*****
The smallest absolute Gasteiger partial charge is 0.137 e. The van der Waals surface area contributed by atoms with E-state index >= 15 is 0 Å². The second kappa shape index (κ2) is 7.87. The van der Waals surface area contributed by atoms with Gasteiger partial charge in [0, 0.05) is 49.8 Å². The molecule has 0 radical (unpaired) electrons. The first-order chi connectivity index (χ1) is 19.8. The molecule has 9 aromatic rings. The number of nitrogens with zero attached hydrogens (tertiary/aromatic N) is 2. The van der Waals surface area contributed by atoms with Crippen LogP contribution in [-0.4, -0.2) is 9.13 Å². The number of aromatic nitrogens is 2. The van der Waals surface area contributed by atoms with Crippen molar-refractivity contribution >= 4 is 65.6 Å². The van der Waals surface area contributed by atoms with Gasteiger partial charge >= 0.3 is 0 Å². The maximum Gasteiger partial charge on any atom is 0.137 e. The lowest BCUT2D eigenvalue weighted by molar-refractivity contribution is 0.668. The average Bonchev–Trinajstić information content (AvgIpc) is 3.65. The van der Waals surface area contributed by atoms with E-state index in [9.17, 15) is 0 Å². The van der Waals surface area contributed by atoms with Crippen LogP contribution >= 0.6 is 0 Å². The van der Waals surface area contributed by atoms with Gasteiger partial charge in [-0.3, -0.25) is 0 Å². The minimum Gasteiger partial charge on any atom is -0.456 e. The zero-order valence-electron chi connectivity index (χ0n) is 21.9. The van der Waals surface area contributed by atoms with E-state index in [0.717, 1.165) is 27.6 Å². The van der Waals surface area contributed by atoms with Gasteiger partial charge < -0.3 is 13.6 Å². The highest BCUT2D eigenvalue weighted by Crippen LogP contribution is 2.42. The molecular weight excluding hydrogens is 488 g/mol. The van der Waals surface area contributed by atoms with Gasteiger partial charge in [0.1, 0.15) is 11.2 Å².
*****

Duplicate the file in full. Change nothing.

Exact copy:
The smallest absolute Gasteiger partial charge is 0.137 e. The van der Waals surface area contributed by atoms with E-state index >= 15 is 0 Å². The second kappa shape index (κ2) is 7.87. The van der Waals surface area contributed by atoms with Gasteiger partial charge in [0, 0.05) is 49.8 Å². The molecule has 0 radical (unpaired) electrons. The first-order chi connectivity index (χ1) is 19.8. The molecule has 9 aromatic rings. The number of nitrogens with zero attached hydrogens (tertiary/aromatic N) is 2. The van der Waals surface area contributed by atoms with Crippen LogP contribution in [-0.4, -0.2) is 9.13 Å². The number of aromatic nitrogens is 2. The van der Waals surface area contributed by atoms with Crippen molar-refractivity contribution >= 4 is 65.6 Å². The van der Waals surface area contributed by atoms with Gasteiger partial charge >= 0.3 is 0 Å². The maximum Gasteiger partial charge on any atom is 0.137 e. The lowest BCUT2D eigenvalue weighted by molar-refractivity contribution is 0.668. The average Bonchev–Trinajstić information content (AvgIpc) is 3.65. The van der Waals surface area contributed by atoms with E-state index in [9.17, 15) is 0 Å². The van der Waals surface area contributed by atoms with Crippen LogP contribution >= 0.6 is 0 Å². The van der Waals surface area contributed by atoms with Gasteiger partial charge in [-0.3, -0.25) is 0 Å². The minimum Gasteiger partial charge on any atom is -0.456 e. The zero-order valence-electron chi connectivity index (χ0n) is 21.9. The van der Waals surface area contributed by atoms with E-state index in [0.717, 1.165) is 27.6 Å². The van der Waals surface area contributed by atoms with Gasteiger partial charge < -0.3 is 13.6 Å². The highest BCUT2D eigenvalue weighted by Crippen LogP contribution is 2.42. The molecular weight excluding hydrogens is 488 g/mol. The van der Waals surface area contributed by atoms with Gasteiger partial charge in [0.1, 0.15) is 11.2 Å².